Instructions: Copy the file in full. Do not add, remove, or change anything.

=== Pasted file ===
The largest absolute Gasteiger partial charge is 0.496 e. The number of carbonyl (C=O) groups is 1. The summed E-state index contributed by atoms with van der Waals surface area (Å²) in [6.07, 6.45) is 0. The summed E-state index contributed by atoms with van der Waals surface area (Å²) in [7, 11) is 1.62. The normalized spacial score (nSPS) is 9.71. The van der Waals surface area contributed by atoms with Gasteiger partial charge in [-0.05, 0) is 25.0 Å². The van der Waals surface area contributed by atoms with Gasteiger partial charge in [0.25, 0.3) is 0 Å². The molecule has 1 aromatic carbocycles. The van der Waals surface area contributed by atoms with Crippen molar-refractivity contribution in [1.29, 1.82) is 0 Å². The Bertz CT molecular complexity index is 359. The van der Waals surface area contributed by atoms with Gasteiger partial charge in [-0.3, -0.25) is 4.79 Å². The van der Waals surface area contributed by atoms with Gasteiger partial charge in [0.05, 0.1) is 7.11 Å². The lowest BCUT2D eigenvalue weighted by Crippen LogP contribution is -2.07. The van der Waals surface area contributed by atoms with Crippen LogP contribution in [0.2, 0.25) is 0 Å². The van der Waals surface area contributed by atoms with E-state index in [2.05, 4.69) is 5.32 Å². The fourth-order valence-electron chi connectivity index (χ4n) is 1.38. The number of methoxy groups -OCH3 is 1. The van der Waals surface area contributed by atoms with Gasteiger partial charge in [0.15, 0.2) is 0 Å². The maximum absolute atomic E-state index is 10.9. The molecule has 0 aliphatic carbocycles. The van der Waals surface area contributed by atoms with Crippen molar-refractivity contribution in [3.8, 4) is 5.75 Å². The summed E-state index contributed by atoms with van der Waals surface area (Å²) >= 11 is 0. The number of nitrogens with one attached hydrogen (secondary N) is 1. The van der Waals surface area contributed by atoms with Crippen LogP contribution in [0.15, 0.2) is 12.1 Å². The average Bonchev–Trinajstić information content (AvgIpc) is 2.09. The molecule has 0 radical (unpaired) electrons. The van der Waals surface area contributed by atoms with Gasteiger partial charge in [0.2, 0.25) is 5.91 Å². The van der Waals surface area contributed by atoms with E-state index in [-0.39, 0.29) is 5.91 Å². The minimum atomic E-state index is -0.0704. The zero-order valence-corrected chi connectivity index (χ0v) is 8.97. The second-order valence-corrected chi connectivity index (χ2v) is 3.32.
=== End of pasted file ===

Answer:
The largest absolute Gasteiger partial charge is 0.496 e. The number of carbonyl (C=O) groups is 1. The summed E-state index contributed by atoms with van der Waals surface area (Å²) in [6.07, 6.45) is 0. The summed E-state index contributed by atoms with van der Waals surface area (Å²) in [7, 11) is 1.62. The normalized spacial score (nSPS) is 9.71. The van der Waals surface area contributed by atoms with Gasteiger partial charge in [-0.05, 0) is 25.0 Å². The van der Waals surface area contributed by atoms with Gasteiger partial charge in [0.25, 0.3) is 0 Å². The molecule has 1 aromatic carbocycles. The van der Waals surface area contributed by atoms with Crippen molar-refractivity contribution in [1.29, 1.82) is 0 Å². The Bertz CT molecular complexity index is 359. The van der Waals surface area contributed by atoms with Gasteiger partial charge in [-0.3, -0.25) is 4.79 Å². The van der Waals surface area contributed by atoms with Gasteiger partial charge in [0.05, 0.1) is 7.11 Å². The lowest BCUT2D eigenvalue weighted by Crippen LogP contribution is -2.07. The van der Waals surface area contributed by atoms with Crippen LogP contribution in [0.2, 0.25) is 0 Å². The van der Waals surface area contributed by atoms with E-state index in [2.05, 4.69) is 5.32 Å². The fourth-order valence-electron chi connectivity index (χ4n) is 1.38. The number of methoxy groups -OCH3 is 1. The van der Waals surface area contributed by atoms with Gasteiger partial charge in [0.15, 0.2) is 0 Å². The maximum absolute atomic E-state index is 10.9. The molecule has 0 aliphatic carbocycles. The van der Waals surface area contributed by atoms with Crippen molar-refractivity contribution in [3.8, 4) is 5.75 Å². The summed E-state index contributed by atoms with van der Waals surface area (Å²) >= 11 is 0. The number of nitrogens with one attached hydrogen (secondary N) is 1. The van der Waals surface area contributed by atoms with Crippen LogP contribution in [0.15, 0.2) is 12.1 Å². The average Bonchev–Trinajstić information content (AvgIpc) is 2.09. The molecule has 0 radical (unpaired) electrons. The van der Waals surface area contributed by atoms with Gasteiger partial charge in [0.2, 0.25) is 5.91 Å². The van der Waals surface area contributed by atoms with E-state index in [-0.39, 0.29) is 5.91 Å². The minimum atomic E-state index is -0.0704. The zero-order valence-corrected chi connectivity index (χ0v) is 8.97. The second-order valence-corrected chi connectivity index (χ2v) is 3.32.